Chloe, age 6, calls me over to refill the chip bowl. She’s so excited to be at her big brother’s birthday party hanging out with older kids.

I meet more moms; we laugh and talk; I keep an eye on the kids; all seems to be going well.

Karen approaches me with a determined look. “You’re going to let the kids jump on the trampoline?”

As opposed to what? Sleep on the trampoline? Eat the trampoline?

“Um, yeah, it’s ok. My kids and their friends jump on it all the time,” I say.

“Trampolines are so dangerous!” she exclaims. “Someone could be paralyzed for life!”

“Well, um, OK, but it’s completely enclosed by that netting that’s like 10 feet tall – and it’s on the grass.” I say. “Besides, everyone’s parents are here, so if they don’t want their kid on the trampoline, I’ll let them tell their kid.”

She stares at me.

“And the party entertainment will be here any minute, so the kids will do that soon anyway. I think it’s OK if they’re on the trampoline for just a few minutes,” I say cheerfully, biting my tongue.

She says, “OK” with that tone of voice where the “K” part goes up an octave – like OKaaaaay, it’s on your head…

Now I’m second-guessing myself. Should I have forbidden kids on the trampoline? Was it a bad idea to have a backyard party?

I know accidents do happen, and I try to take reasonable precautions — but I don’t want to live in a constant state of paranoid panic.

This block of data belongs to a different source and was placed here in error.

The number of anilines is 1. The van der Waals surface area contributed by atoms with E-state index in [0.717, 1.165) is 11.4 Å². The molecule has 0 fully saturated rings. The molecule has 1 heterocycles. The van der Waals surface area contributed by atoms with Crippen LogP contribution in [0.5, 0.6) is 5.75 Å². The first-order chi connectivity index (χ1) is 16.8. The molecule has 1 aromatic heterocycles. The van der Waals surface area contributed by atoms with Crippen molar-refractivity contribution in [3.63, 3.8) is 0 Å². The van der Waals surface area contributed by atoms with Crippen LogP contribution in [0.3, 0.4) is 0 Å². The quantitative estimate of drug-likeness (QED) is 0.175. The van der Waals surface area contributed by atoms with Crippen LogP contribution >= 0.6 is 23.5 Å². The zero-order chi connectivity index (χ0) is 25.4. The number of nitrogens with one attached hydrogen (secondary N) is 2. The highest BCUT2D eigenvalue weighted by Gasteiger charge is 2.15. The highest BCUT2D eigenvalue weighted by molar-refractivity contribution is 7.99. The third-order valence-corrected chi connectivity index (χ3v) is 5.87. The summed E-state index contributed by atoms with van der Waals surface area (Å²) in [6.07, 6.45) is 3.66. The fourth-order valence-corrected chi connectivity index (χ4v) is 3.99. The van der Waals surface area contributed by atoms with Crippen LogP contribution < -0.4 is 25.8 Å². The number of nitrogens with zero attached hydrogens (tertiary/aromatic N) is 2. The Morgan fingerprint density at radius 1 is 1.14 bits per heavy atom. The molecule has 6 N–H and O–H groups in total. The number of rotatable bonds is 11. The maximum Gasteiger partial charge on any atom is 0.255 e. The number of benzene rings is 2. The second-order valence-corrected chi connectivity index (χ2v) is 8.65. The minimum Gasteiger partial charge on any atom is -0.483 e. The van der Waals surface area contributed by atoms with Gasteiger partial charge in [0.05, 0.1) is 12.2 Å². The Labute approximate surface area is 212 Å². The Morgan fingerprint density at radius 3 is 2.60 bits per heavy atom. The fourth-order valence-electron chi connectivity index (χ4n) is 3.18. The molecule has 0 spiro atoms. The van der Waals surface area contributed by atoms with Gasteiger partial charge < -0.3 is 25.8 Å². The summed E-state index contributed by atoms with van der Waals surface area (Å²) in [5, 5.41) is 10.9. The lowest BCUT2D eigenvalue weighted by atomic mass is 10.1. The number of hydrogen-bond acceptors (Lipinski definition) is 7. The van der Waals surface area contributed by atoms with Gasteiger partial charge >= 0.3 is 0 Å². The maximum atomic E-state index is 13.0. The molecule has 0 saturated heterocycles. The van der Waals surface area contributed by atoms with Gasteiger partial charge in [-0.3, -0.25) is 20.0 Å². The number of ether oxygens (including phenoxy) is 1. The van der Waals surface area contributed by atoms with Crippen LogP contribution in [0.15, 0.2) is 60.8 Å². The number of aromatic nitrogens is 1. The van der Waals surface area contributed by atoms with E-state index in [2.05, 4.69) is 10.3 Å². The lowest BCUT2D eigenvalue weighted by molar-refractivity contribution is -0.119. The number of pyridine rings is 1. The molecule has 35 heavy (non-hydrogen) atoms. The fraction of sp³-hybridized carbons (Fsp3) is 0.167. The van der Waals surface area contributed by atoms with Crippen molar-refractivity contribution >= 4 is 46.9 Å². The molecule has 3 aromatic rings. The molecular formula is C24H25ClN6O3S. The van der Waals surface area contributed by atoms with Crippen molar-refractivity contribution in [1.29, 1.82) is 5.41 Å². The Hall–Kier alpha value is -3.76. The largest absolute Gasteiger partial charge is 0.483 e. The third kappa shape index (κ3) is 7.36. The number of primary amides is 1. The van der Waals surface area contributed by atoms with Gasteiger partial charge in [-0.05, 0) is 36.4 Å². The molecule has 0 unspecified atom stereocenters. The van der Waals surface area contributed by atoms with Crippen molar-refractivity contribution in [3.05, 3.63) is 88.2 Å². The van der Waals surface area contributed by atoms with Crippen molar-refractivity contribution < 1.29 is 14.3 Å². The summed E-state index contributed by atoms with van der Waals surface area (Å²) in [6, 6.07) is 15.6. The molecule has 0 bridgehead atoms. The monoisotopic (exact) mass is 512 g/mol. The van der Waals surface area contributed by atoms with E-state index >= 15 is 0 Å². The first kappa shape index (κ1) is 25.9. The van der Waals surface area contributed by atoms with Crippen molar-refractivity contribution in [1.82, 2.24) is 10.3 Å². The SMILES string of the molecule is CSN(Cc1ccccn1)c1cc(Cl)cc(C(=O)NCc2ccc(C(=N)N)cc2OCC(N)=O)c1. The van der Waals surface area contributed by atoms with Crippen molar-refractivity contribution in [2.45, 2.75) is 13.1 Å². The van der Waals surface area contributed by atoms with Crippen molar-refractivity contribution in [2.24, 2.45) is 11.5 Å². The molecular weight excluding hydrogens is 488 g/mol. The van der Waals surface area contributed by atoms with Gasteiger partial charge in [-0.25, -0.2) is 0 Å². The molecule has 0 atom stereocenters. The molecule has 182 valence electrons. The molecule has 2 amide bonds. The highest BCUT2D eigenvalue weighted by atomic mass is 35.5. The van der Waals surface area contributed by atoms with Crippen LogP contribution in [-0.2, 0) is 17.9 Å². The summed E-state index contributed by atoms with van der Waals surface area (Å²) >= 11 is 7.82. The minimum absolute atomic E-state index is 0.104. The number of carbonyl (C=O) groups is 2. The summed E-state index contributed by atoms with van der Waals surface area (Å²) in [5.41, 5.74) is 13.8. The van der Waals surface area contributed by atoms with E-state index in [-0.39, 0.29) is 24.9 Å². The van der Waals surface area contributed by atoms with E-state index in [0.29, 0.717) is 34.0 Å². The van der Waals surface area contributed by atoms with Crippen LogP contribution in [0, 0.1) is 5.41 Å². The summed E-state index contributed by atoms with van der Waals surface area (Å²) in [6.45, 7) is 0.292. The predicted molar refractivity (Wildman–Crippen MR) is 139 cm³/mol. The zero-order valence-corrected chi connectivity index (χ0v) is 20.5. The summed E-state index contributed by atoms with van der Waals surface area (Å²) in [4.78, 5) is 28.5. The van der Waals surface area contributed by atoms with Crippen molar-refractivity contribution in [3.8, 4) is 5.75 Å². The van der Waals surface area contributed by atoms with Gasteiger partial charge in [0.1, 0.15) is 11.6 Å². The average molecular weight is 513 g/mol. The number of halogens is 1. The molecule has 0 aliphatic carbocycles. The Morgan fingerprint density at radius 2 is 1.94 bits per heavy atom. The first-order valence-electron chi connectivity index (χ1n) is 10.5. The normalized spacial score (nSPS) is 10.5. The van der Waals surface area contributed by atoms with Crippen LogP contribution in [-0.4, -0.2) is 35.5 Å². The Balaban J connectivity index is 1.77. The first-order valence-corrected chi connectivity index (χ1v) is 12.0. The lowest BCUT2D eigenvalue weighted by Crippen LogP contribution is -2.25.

Someone asks me where the ice chest is, so I hustle over and start handling other party duties.

The doorbell rings and the Sports Coaches enter. Tucker’s so excited! These Coaches run the after-school sports programs in our district – and you can hire them to run different playground games. The Coaches set out cones, flags, and various-sized balls on the sport court. The kids are hopping around, eager to start playing.

I glance in Karen’s direction to see if she’s going to grill me on liability insurance waivers in case the kids are injured while playing Capture the Flag.

Thankfully, she’s engaged elsewhere – she’s skulking around the perimeter of the yard, no doubt hunting for other hazards – poisonous mushrooms or a perhaps a rusty nail.

Meanwhile, Tucker’s grinning from ear to ear, running around the backyard with his classmates and the Coaches. We’re cheering and laughing as the kids play the games. It’s a gorgeous crisp sunny day and I’m really happy everything is going smoothly.